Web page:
Psalms 55

* Prayer to God to manifest his favour. (1-8) The great

wickedness and treachery of his enemies. (9-15) He is sure that

God would in due time appear for him. (16-23)1-8 In these verses we have, 1. David praying. Prayer is a

salve for every sore, and a relief to the spirit under every

burden. 2. David weeping. Griefs are thus, in some measure,

lessened, while those increase that have no vent given them.

David in great alarm. We may well suppose him to be so, upon the

breaking out of Absalom's conspiracy, and the falling away of

the people. Horror overwhelmed him. Probably the remembrance of

his sin in the matter of Uriah added much to the terror. When

under a guilty conscience we must mourn in our complaint, and

even strong believers have for a time been filled with horror.

But none ever was so overwhelmed as the holy Jesus, when it

pleased the Lord to put him to grief, and to make his soul an

offering for our sins. In his agony he prayed more earnestly,

and was heard and delivered; trusting in him, and following him,

we shall be supported under, and carried through all trials. See

how David was weary of the treachery and ingratitude of men, and

the cares and disappointments of his high station: he longed to

hide himself in some desert from the fury and fickleness of his

people. He aimed not at victory, but rest; a barren wilderness,

so that he might be quiet. The wisest and best of men most

earnestly covet peace and quietness, and the more when vexed and

wearied with noise and clamour. This makes death desirable to a

child of God, that it is a final escape from all the storms and

tempests of this world, to perfect and everlasting rest.
9-15 No wickedness so distresses the believer, as that which he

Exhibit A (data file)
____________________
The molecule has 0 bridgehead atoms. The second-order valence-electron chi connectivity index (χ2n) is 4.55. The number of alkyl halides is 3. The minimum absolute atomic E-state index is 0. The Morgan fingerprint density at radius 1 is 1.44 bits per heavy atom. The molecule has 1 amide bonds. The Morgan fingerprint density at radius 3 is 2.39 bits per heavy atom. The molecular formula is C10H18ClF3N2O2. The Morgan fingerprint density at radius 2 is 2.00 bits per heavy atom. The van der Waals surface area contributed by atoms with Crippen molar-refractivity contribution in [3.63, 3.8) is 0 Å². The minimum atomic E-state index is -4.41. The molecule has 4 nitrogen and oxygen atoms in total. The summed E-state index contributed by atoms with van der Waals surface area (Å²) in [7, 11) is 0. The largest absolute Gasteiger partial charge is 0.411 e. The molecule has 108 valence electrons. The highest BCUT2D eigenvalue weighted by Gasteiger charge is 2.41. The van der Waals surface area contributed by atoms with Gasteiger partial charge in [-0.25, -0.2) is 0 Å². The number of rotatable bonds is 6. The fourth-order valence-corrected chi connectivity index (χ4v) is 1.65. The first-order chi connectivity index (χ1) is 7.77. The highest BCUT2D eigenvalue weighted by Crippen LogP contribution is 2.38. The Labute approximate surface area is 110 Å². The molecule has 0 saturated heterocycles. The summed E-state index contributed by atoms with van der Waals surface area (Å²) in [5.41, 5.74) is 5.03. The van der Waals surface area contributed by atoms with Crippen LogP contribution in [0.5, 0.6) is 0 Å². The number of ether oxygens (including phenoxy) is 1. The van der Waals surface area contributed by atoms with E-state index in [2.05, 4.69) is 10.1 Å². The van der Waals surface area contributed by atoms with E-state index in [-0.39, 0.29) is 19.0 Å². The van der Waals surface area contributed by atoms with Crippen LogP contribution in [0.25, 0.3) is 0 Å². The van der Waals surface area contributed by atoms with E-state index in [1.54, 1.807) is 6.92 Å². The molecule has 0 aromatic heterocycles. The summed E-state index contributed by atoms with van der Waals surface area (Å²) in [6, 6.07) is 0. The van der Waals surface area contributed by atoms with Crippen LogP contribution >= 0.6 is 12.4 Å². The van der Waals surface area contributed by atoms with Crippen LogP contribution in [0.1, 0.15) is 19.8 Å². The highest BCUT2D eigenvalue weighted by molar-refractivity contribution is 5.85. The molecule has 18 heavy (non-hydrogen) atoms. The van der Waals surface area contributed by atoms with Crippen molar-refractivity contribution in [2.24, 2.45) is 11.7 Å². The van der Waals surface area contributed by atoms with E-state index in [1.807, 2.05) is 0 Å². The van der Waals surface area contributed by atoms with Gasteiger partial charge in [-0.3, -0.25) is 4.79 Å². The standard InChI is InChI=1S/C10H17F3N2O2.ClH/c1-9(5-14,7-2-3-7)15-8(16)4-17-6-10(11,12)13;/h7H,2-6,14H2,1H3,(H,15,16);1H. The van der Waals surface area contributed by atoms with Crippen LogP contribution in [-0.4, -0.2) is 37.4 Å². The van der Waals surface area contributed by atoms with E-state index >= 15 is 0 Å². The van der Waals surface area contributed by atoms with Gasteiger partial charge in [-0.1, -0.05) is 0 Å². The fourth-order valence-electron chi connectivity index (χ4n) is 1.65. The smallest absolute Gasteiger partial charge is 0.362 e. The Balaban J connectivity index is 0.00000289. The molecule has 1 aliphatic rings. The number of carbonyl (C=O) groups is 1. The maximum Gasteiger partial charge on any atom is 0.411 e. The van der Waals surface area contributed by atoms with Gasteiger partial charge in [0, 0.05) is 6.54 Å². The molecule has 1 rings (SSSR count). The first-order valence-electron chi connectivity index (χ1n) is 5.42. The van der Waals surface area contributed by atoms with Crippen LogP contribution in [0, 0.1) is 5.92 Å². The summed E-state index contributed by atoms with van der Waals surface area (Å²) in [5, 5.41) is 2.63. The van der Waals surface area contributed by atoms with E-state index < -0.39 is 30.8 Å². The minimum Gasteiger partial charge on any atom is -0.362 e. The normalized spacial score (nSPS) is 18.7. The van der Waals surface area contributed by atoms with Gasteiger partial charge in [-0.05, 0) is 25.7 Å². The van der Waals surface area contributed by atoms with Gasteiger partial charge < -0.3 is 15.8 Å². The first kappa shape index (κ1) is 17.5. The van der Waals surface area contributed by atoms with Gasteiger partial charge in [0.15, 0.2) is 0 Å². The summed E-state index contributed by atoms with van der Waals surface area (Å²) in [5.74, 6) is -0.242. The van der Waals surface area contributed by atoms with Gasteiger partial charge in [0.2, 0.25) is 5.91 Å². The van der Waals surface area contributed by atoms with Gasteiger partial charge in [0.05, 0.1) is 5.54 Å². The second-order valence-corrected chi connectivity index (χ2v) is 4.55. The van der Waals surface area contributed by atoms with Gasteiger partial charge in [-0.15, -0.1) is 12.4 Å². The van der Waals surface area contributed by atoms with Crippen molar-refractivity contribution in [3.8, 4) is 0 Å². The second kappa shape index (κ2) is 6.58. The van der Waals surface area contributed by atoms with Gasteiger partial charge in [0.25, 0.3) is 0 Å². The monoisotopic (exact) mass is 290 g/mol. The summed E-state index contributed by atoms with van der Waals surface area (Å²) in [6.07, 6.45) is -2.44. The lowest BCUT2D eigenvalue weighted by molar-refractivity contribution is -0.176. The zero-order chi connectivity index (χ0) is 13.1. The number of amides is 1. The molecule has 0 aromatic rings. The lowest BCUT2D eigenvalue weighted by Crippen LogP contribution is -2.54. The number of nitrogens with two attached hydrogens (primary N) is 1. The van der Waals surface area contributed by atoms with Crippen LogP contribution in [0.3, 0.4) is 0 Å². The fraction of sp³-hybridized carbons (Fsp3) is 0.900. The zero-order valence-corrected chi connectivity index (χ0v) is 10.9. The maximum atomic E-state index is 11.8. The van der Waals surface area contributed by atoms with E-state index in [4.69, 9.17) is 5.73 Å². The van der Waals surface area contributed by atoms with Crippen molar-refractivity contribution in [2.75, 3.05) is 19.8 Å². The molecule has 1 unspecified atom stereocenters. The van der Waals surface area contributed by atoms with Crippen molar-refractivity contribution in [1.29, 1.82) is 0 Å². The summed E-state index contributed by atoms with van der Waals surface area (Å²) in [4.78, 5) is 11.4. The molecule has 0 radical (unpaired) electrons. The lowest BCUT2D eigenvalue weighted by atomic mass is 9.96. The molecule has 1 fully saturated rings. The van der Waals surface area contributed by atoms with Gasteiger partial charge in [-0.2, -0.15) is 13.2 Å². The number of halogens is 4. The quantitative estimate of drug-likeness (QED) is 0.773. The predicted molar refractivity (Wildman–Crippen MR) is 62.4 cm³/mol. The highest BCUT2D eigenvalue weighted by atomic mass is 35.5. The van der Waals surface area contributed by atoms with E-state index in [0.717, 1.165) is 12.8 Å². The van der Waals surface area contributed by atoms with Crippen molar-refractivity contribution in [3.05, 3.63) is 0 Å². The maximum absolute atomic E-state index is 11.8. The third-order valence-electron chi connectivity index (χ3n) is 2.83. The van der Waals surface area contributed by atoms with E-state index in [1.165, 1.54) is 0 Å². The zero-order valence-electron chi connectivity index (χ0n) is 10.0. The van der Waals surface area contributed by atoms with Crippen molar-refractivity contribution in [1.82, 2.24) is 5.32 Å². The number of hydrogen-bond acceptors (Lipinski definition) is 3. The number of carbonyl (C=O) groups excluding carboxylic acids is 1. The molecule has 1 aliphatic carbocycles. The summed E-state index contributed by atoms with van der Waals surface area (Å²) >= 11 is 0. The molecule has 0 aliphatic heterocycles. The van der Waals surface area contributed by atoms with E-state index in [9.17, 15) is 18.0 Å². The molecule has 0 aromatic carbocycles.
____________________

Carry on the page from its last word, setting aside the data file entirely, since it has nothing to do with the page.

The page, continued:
witnesses in those who profess to be of the church of God. Let

us not be surprised at the corruptions and disorders of the

church on earth, but long to see the New Jerusalem. He complains

of one that had been very industrious against him. God often

destroys the enemies of the church by dividing them. And an

interest divided against itself cannot long stand. The true

Christian must expect trials from professed friends, from those

with whom he has been united; this will be very painful; but by

looking unto Jesus we shall be enabled to bear it. Christ was

betrayed by a companion, a disciple, an apostle, who resembled

Ahithophel in his crimes and doom. Both were speedily overtaken

by Divine vengeance. And this prayer is a prophecy of the utter,

the everlasting ruin, of all who oppose and rebel against the

Messiah.
16-23 In every trial let us call upon the Lord, and he will

save us. He shall hear us, and not blame us for coming too

often; the oftener the more welcome. David had thought all were

against him; but now he sees there were many with him, more than

he supposed; and the glory of this he gives to God, for it is he

that raises us up friends, and makes them faithful to us. There

are more true Christians, and believers have more real friends,

than in their gloomy hours they suppose. His enemies should be

reckoned with, and brought down; they could not ease themselves

of their fears, as David could, by faith in God. Mortal men,

though ever so high and strong, will easily be crushed by an

eternal God. Those who are not reclaimed by the rod of

affliction, will certainly be brought down to the pit of

destruction. The burden of afflictions is very heavy, especially

when attended with the temptations of Satan; there is also the

burden of sin and corruption. The only relief under it is, to

look to Christ, who bore it. Whatever it is that thou desirest

God should give thee, leave it to him to give it in his own way

and time. Care is a burden, it makes the heart stoop. We must

commit our ways and works to the Lord; let him do as seemeth him

good, and let us be satisfied. To cast our burden upon God, is

to rest upon his providence and promise. And if we do so, he

will carry us in the arms of his power, as a nurse carries a

child; and will strengthen our spirits by his Spirit, so that

they shall sustain the trial. He will never suffer the righteous

to be moved; to be so shaken by any troubles, as to quit their

duty to God, or their comfort in him. He will not suffer them to

be utterly cast down. He, who bore the burden of our sorrows,

desires us to leave to him to bear the burden of our cares,

that, as he knows what is best for us, he may provide it

accordingly. Why do not we trust Christ to govern the world

which he redeemed
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